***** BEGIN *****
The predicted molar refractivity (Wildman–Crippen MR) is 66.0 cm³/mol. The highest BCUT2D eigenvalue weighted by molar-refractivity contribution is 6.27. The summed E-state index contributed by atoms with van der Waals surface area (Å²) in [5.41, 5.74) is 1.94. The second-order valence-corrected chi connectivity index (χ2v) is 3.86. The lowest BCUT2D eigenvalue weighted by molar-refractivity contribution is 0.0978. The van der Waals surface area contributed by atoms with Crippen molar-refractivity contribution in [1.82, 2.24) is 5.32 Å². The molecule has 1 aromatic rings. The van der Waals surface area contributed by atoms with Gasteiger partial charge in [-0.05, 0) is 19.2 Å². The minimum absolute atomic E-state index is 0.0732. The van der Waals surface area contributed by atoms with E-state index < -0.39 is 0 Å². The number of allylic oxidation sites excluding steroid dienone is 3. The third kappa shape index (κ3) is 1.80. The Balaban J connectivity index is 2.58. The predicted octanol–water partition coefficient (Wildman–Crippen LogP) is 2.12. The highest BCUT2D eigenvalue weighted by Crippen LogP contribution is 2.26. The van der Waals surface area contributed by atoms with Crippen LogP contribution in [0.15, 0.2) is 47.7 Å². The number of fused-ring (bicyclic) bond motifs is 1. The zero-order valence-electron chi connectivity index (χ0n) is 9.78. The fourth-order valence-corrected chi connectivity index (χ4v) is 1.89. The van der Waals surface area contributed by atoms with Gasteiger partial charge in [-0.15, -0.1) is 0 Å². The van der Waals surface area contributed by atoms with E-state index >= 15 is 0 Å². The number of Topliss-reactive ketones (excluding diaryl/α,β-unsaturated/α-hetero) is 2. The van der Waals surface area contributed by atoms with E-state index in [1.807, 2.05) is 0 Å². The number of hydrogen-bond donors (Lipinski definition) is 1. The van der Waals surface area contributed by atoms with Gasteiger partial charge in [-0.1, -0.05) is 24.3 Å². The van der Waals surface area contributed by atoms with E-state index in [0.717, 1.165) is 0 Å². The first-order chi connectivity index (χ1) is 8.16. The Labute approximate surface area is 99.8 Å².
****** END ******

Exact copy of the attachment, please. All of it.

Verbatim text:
The predicted molar refractivity (Wildman–Crippen MR) is 66.0 cm³/mol. The highest BCUT2D eigenvalue weighted by molar-refractivity contribution is 6.27. The summed E-state index contributed by atoms with van der Waals surface area (Å²) in [5.41, 5.74) is 1.94. The second-order valence-corrected chi connectivity index (χ2v) is 3.86. The lowest BCUT2D eigenvalue weighted by molar-refractivity contribution is 0.0978. The van der Waals surface area contributed by atoms with Crippen molar-refractivity contribution in [1.82, 2.24) is 5.32 Å². The molecule has 1 aromatic rings. The van der Waals surface area contributed by atoms with Gasteiger partial charge in [-0.05, 0) is 19.2 Å². The minimum absolute atomic E-state index is 0.0732. The van der Waals surface area contributed by atoms with E-state index < -0.39 is 0 Å². The number of allylic oxidation sites excluding steroid dienone is 3. The third kappa shape index (κ3) is 1.80. The Balaban J connectivity index is 2.58. The predicted octanol–water partition coefficient (Wildman–Crippen LogP) is 2.12. The highest BCUT2D eigenvalue weighted by Crippen LogP contribution is 2.26. The van der Waals surface area contributed by atoms with Crippen LogP contribution in [0.15, 0.2) is 47.7 Å². The number of fused-ring (bicyclic) bond motifs is 1. The zero-order valence-electron chi connectivity index (χ0n) is 9.78. The fourth-order valence-corrected chi connectivity index (χ4v) is 1.89. The van der Waals surface area contributed by atoms with Gasteiger partial charge in [-0.15, -0.1) is 0 Å². The van der Waals surface area contributed by atoms with E-state index >= 15 is 0 Å². The number of Topliss-reactive ketones (excluding diaryl/α,β-unsaturated/α-hetero) is 2. The van der Waals surface area contributed by atoms with E-state index in [1.807, 2.05) is 0 Å². The number of hydrogen-bond donors (Lipinski definition) is 1. The van der Waals surface area contributed by atoms with Gasteiger partial charge in [-0.1, -0.05) is 24.3 Å². The van der Waals surface area contributed by atoms with E-state index in [0.717, 1.165) is 0 Å². The first-order chi connectivity index (χ1) is 8.16. The Labute approximate surface area is 99.8 Å².